I’ve owned my Peloton Bike+ for about half a year now, and though I actually doubted my dedication at first, I still use it regularly. In fact, I’ve settled into a nice routine using one of the best exercise bikes. However, even with new classes being added daily, and the range of exercises on offer — from yoga to strength classes to meditation — it has somehow started to feel a little same-y.
That’s why I was pleased to stumble across some hidden features on my Peloton bike, which can really break up the monotony. Even if you take advantage of these options just once, it can really refresh your experience and remind you of the versatility of this bike. Here are 8 things you never knew you could do with a Peloton.
For those who love to game, Peloton recently introduced Lanebreak — a game where you race to the music and need to stay in the best lane using the resistance dial. You gain a score based on your tempo, speed and direction (based on the dial). There’s a selection of genres and playlists to suit different tastes, and varying levels of difficulty too. The lengths of these sessions range as well, starting from as little as 5 minutes.
Admittedly, this game left me exhausted, but I can see why others would enjoy it. To access it, you just need to select ‘More Rides’ on your home screen, and then select ‘Peloton Lanebreak’.
2. FTP test
An FTP, or Functional Threshold Power, test measures the average power you can exert over an hour. It essentially helps you monitor your fitness on the bike and is a good indication of your progress. Doing one of these tests can also help you understand how to best pace yourself as you ride, including when to push.
If you complete an FTP test on a Peloton bike, you will also have access to the Power Zones feature. With this, you can essentially add a bar to the bottom of the display during your classes. This can help you understand just how hard you’re pushing yourself, so you get the most out of your class and don’t prematurely exhaust yourself.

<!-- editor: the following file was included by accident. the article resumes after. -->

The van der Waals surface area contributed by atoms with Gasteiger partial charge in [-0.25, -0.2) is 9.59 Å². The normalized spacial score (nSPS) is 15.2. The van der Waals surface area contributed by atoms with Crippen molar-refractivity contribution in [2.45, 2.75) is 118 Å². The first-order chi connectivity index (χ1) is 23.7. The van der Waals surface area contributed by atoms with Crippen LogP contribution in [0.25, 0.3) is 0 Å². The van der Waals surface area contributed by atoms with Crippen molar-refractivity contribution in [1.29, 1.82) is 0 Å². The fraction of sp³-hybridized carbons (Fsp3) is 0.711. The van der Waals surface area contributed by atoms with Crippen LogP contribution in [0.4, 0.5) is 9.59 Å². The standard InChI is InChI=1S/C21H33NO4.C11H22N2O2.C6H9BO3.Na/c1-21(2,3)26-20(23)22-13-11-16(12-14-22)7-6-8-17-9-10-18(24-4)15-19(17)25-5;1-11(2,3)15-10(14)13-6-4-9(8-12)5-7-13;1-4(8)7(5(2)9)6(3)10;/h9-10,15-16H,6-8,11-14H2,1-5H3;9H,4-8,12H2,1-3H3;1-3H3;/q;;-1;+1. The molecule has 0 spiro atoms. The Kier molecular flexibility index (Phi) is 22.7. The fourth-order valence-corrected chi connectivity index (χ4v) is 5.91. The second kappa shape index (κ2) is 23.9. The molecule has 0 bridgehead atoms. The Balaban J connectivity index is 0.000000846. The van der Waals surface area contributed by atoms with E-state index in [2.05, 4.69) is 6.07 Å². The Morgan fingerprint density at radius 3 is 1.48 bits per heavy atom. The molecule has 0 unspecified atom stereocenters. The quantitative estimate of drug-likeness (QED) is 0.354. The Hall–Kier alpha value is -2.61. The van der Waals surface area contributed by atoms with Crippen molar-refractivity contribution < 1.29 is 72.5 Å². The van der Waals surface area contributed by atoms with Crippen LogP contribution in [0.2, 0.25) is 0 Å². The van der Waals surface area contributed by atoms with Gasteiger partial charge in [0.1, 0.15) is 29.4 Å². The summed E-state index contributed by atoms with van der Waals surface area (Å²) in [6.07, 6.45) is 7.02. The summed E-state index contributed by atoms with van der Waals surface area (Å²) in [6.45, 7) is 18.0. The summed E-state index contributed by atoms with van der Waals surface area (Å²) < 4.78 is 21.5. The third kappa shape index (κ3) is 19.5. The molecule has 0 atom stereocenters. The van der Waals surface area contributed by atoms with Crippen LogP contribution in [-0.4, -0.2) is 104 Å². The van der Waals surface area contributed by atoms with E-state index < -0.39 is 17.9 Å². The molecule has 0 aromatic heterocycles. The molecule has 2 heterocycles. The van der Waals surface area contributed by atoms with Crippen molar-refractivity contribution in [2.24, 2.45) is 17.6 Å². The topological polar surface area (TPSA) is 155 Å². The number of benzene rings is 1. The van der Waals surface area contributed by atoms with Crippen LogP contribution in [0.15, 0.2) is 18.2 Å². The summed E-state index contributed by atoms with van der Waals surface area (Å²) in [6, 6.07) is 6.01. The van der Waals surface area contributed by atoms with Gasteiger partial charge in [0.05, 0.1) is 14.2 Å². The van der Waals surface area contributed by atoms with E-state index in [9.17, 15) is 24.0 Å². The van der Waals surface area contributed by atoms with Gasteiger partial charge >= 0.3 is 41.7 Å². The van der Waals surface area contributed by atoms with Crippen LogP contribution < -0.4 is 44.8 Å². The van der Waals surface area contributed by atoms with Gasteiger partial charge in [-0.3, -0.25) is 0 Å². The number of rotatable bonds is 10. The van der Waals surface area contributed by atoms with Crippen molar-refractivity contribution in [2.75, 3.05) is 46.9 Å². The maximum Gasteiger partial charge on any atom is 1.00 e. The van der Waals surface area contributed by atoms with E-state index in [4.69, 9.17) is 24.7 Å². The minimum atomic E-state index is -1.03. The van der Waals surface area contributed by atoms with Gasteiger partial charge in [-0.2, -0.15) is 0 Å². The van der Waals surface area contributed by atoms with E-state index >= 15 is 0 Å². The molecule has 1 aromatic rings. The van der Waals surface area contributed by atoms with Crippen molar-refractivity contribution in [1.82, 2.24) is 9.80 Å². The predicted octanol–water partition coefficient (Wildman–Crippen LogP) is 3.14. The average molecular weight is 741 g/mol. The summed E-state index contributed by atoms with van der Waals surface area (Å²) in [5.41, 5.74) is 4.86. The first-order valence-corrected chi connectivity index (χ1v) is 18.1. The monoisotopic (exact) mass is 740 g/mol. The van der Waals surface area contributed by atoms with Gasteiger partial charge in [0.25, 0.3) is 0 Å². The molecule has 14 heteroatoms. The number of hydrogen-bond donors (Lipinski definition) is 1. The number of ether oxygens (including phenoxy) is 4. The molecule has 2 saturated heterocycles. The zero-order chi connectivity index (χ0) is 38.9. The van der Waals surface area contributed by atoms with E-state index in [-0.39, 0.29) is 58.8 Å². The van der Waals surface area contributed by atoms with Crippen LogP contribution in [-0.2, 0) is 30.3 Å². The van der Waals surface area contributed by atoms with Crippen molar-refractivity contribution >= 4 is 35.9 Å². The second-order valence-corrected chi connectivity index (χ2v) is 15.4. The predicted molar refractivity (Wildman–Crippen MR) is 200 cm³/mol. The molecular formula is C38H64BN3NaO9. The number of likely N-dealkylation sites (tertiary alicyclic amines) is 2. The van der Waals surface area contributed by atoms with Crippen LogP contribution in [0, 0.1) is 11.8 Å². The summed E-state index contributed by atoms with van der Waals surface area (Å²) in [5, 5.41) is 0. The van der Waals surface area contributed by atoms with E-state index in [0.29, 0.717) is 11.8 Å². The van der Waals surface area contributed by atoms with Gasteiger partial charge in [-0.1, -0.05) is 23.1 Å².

You can find FTP test rides on your Peloton in your classes by searching for ‘FTP’. Once you’ve taken a 20 minute class, you can add the Power Zone bar by clicking on your username, then selecting the red cog settings logo at the top left corner. Next, select ‘Preferences’, then scroll down and click ‘Display Power Zones’ or ‘Edit Power Zones’ and finally ‘Custom Value’. You can now fill in the output from your 20 minute FTP test. For full details on this, check out how to do an FTP test on Peloton.
3. Link up your Apple Watch
It’s not exactly a hidden feature, but few realize the benefits of linking up an Apple Watch to their Peloton equipment. By doing this, you can monitor your heart rate and keep track of your performance. All you need to do is set up the Peloton app on your Apple Watch and tap it to the screen when you see the Apple Watch notification at the start of a class.
The app will then use your heart rate to create a ‘Strive Score,’ which essentially measures how long your heart remains in different bands during the workout. A bit like the Power Zones bar, this can help track how hard you’re pushing yourself during workouts. The Strive Score is useful because you can compare it across non-cycle classes too, such as strength and bootcamp.